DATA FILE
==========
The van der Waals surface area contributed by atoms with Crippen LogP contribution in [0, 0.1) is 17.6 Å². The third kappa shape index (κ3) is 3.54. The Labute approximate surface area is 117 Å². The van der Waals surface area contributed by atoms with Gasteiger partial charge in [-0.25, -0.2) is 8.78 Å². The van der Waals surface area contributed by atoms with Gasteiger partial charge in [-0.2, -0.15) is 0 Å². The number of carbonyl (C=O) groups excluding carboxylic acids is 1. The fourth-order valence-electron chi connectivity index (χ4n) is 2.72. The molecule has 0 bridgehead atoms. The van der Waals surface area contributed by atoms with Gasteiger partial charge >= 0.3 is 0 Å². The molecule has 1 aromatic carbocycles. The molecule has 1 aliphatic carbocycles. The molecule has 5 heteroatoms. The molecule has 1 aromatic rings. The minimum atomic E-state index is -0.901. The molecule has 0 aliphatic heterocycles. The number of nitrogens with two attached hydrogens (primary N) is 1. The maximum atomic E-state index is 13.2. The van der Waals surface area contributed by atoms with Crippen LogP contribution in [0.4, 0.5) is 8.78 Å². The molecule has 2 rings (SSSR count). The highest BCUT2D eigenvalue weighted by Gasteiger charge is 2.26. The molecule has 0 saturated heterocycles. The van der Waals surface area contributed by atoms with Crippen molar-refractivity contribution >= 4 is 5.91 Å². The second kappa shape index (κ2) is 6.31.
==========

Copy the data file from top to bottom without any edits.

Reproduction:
The van der Waals surface area contributed by atoms with Crippen LogP contribution in [0, 0.1) is 17.6 Å². The third kappa shape index (κ3) is 3.54. The Labute approximate surface area is 117 Å². The van der Waals surface area contributed by atoms with Gasteiger partial charge in [-0.25, -0.2) is 8.78 Å². The van der Waals surface area contributed by atoms with Gasteiger partial charge in [-0.2, -0.15) is 0 Å². The number of carbonyl (C=O) groups excluding carboxylic acids is 1. The fourth-order valence-electron chi connectivity index (χ4n) is 2.72. The molecule has 0 bridgehead atoms. The van der Waals surface area contributed by atoms with Gasteiger partial charge >= 0.3 is 0 Å². The molecule has 1 aromatic carbocycles. The molecule has 1 aliphatic carbocycles. The molecule has 5 heteroatoms. The molecule has 1 aromatic rings. The minimum atomic E-state index is -0.901. The molecule has 0 aliphatic heterocycles. The number of nitrogens with two attached hydrogens (primary N) is 1. The maximum atomic E-state index is 13.2. The van der Waals surface area contributed by atoms with Crippen LogP contribution in [0.4, 0.5) is 8.78 Å². The molecule has 2 rings (SSSR count). The highest BCUT2D eigenvalue weighted by Gasteiger charge is 2.26. The molecule has 0 saturated heterocycles. The van der Waals surface area contributed by atoms with Crippen molar-refractivity contribution >= 4 is 5.91 Å². The second kappa shape index (κ2) is 6.31.